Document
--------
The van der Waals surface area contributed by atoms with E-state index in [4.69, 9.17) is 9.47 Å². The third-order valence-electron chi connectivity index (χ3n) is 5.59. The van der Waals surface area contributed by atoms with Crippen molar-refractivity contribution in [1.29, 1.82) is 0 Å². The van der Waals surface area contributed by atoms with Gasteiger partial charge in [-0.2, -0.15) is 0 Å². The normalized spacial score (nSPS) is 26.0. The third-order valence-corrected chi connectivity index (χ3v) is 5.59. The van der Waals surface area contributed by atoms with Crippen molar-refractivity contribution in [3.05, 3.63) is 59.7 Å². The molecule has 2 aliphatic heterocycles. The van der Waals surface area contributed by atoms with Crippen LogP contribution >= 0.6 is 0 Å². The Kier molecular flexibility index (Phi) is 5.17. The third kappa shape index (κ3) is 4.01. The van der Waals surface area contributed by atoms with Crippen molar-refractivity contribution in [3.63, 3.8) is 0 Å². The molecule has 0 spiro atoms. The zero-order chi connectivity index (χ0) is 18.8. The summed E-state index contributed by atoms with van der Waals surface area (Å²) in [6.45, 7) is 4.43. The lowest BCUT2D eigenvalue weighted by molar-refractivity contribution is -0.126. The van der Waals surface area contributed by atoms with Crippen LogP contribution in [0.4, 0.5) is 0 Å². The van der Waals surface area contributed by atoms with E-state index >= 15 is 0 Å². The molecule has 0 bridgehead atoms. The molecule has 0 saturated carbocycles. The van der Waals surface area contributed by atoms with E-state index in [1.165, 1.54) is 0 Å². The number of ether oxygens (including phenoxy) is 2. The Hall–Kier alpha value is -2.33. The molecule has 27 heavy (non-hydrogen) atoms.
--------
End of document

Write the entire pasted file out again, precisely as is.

The van der Waals surface area contributed by atoms with E-state index in [4.69, 9.17) is 9.47 Å². The third-order valence-electron chi connectivity index (χ3n) is 5.59. The van der Waals surface area contributed by atoms with Crippen molar-refractivity contribution in [1.29, 1.82) is 0 Å². The van der Waals surface area contributed by atoms with Gasteiger partial charge in [-0.2, -0.15) is 0 Å². The normalized spacial score (nSPS) is 26.0. The third-order valence-corrected chi connectivity index (χ3v) is 5.59. The van der Waals surface area contributed by atoms with Crippen molar-refractivity contribution in [3.05, 3.63) is 59.7 Å². The molecule has 2 aliphatic heterocycles. The van der Waals surface area contributed by atoms with Crippen LogP contribution >= 0.6 is 0 Å². The Kier molecular flexibility index (Phi) is 5.17. The third kappa shape index (κ3) is 4.01. The van der Waals surface area contributed by atoms with Crippen molar-refractivity contribution in [3.63, 3.8) is 0 Å². The molecule has 0 spiro atoms. The zero-order chi connectivity index (χ0) is 18.8. The summed E-state index contributed by atoms with van der Waals surface area (Å²) in [6.45, 7) is 4.43. The lowest BCUT2D eigenvalue weighted by molar-refractivity contribution is -0.126. The van der Waals surface area contributed by atoms with Crippen LogP contribution in [0.4, 0.5) is 0 Å². The van der Waals surface area contributed by atoms with E-state index >= 15 is 0 Å². The molecule has 0 bridgehead atoms. The molecule has 0 saturated carbocycles. The van der Waals surface area contributed by atoms with E-state index in [1.165, 1.54) is 0 Å². The number of ether oxygens (including phenoxy) is 2. The Hall–Kier alpha value is -2.33. The molecule has 27 heavy (non-hydrogen) atoms.